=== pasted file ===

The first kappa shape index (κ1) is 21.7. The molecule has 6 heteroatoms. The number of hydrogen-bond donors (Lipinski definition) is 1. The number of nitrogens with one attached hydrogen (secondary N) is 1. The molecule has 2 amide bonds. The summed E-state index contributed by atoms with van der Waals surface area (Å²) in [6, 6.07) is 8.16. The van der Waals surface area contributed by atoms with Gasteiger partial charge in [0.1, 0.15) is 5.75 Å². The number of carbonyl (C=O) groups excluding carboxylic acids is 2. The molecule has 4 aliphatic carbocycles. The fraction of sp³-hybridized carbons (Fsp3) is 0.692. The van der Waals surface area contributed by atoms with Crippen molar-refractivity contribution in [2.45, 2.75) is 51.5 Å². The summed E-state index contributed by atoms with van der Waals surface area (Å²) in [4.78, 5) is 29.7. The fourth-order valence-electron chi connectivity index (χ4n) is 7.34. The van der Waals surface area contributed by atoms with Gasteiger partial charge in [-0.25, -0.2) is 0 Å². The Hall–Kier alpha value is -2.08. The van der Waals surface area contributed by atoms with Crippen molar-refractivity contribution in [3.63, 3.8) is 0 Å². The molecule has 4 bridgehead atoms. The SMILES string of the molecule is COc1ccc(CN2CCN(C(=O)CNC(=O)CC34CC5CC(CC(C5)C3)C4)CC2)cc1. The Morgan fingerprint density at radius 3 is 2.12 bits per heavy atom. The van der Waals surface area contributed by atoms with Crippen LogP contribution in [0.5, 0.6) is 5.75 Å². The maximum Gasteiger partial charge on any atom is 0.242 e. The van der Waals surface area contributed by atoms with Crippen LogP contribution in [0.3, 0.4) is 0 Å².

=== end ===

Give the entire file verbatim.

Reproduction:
The first kappa shape index (κ1) is 21.7. The molecule has 6 heteroatoms. The number of hydrogen-bond donors (Lipinski definition) is 1. The number of nitrogens with one attached hydrogen (secondary N) is 1. The molecule has 2 amide bonds. The summed E-state index contributed by atoms with van der Waals surface area (Å²) in [6, 6.07) is 8.16. The van der Waals surface area contributed by atoms with Gasteiger partial charge in [0.1, 0.15) is 5.75 Å². The number of carbonyl (C=O) groups excluding carboxylic acids is 2. The molecule has 4 aliphatic carbocycles. The fraction of sp³-hybridized carbons (Fsp3) is 0.692. The van der Waals surface area contributed by atoms with Crippen molar-refractivity contribution in [2.45, 2.75) is 51.5 Å². The summed E-state index contributed by atoms with van der Waals surface area (Å²) in [4.78, 5) is 29.7. The fourth-order valence-electron chi connectivity index (χ4n) is 7.34. The van der Waals surface area contributed by atoms with Gasteiger partial charge in [-0.25, -0.2) is 0 Å². The Hall–Kier alpha value is -2.08. The van der Waals surface area contributed by atoms with Crippen molar-refractivity contribution in [3.63, 3.8) is 0 Å². The molecule has 4 bridgehead atoms. The SMILES string of the molecule is COc1ccc(CN2CCN(C(=O)CNC(=O)CC34CC5CC(CC(C5)C3)C4)CC2)cc1. The Morgan fingerprint density at radius 3 is 2.12 bits per heavy atom. The van der Waals surface area contributed by atoms with Crippen LogP contribution in [0.5, 0.6) is 5.75 Å². The maximum Gasteiger partial charge on any atom is 0.242 e. The van der Waals surface area contributed by atoms with Crippen LogP contribution in [0.3, 0.4) is 0 Å².